NATO Foreign and Defence Ministers' meeting
This was published under the 2010 to 2015 Conservative and Liberal Democrat coalition government
The Foreign Secretary, William Hague, and the Armed Forces Minister, Nick Harvey, met at NATO Headquarters in Brussels yesterday for meetings with Foreign and Defence Ministers from the 27 other NATO nations.
William Hague meets with NATO Secretary General
The talks focussed on NATO’s future, including reform of the Alliance’s structures and capabilities and the new Strategic Concept, which will be agreed at the Lisbon Summit in November. The final Strategic Concept will define NATO’s mission in the coming years, and the UK is keen to ensure NATO can deliver a robust and credible response to future challenges to Alliance security while continuing to defend itself against traditional threats.
The Armed Forces Minister welcomed the progress that has already been made towards reductions and efficiencies in the NATO Command Structure and NATO agencies, but called for more ambition and rigour to be applied before the Lisbon Summit. He told Allies that future NATO structures must be in line with the priorities of new Strategic Concept and make good military sense. They also must be affordable, which means further improvements to the management of NATO’s financial resources in a tight resource climate. Mr Harvey assured the Secretary General and Allies that the UK would fully support the NATO reform agenda at Lisbon and beyond.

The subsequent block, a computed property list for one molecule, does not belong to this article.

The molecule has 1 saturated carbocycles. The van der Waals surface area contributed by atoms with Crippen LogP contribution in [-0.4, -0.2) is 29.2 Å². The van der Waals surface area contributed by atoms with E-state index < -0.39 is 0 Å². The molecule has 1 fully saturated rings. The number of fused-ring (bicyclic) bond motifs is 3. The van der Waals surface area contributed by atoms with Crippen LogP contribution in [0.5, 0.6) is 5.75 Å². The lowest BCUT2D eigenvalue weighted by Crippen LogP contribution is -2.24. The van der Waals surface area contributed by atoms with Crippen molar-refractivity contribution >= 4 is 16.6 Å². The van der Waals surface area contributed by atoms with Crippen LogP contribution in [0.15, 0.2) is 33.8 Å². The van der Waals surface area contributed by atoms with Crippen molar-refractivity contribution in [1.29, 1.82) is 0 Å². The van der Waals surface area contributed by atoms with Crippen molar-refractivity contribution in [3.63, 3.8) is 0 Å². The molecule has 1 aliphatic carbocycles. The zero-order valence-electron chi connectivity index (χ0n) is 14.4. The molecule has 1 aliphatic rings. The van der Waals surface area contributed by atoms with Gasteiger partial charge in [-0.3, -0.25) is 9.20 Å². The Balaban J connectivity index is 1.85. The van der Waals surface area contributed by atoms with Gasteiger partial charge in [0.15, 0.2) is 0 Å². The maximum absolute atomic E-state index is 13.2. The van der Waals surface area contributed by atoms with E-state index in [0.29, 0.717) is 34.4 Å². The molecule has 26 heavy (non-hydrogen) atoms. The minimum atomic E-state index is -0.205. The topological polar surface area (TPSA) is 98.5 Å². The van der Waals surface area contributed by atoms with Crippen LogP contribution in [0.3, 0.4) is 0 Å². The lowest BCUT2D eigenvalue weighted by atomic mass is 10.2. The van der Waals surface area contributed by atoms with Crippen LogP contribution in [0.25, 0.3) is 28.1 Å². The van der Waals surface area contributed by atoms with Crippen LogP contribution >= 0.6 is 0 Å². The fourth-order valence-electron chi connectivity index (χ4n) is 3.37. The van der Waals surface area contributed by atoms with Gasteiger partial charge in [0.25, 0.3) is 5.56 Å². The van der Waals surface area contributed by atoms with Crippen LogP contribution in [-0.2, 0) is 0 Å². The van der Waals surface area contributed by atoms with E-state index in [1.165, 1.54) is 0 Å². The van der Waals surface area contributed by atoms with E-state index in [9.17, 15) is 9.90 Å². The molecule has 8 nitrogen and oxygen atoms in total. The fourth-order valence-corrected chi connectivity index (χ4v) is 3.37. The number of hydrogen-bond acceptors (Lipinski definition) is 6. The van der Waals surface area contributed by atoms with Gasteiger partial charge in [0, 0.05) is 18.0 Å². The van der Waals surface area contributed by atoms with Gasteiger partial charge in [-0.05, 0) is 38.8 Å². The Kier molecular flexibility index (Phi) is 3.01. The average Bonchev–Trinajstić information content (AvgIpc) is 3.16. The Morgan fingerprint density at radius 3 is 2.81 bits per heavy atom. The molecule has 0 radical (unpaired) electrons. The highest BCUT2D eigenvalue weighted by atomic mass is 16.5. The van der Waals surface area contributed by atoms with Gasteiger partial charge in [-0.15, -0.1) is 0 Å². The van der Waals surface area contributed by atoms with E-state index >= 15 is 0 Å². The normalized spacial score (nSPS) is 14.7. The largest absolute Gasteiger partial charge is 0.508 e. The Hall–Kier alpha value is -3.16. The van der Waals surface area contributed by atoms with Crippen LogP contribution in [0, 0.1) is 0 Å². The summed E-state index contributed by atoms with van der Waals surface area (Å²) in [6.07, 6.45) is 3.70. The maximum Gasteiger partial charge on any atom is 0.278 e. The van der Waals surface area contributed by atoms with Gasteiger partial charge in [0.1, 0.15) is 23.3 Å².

The Foreign Secretary told Allies that NATO is and will remain the cornerstone of the UK’s security and defence. The Strategic Concept should ensure NATO remains committed to collective territorial defence. But the Alliance must in future be equally committed to addressing threats to its own security which emerge beyond its borders, such as terrorist networks like Al Qaeda exploiting ungoverned space. Mr Hague underscored that to deal with new and complex threats effectively, NATO will need to be adaptable, prioritise well and work co-operatively with a range of partners, including other organisations, particularly the EU.
The Foreign Secretary was also able to discuss with NATO counterparts the UK’s Security and Defence Review, which will be published next week.
Commenting in Brussels after the NATO meetings, Mr Hague said:
“Within the context of NATO, the United Kingdom will remain a military power of the first rank and we will continue to have an independent nuclear deterrent, to have formidable intelligence agencies, to have flexible and highly deployable armed forces. I discussed this with Secretary Clinton yesterday and so I think the United States has a good understanding of the position and we will discuss it further with them and all our Allies after we’ve made our announcements next week.”
Joint Foreign and Defence Ministerial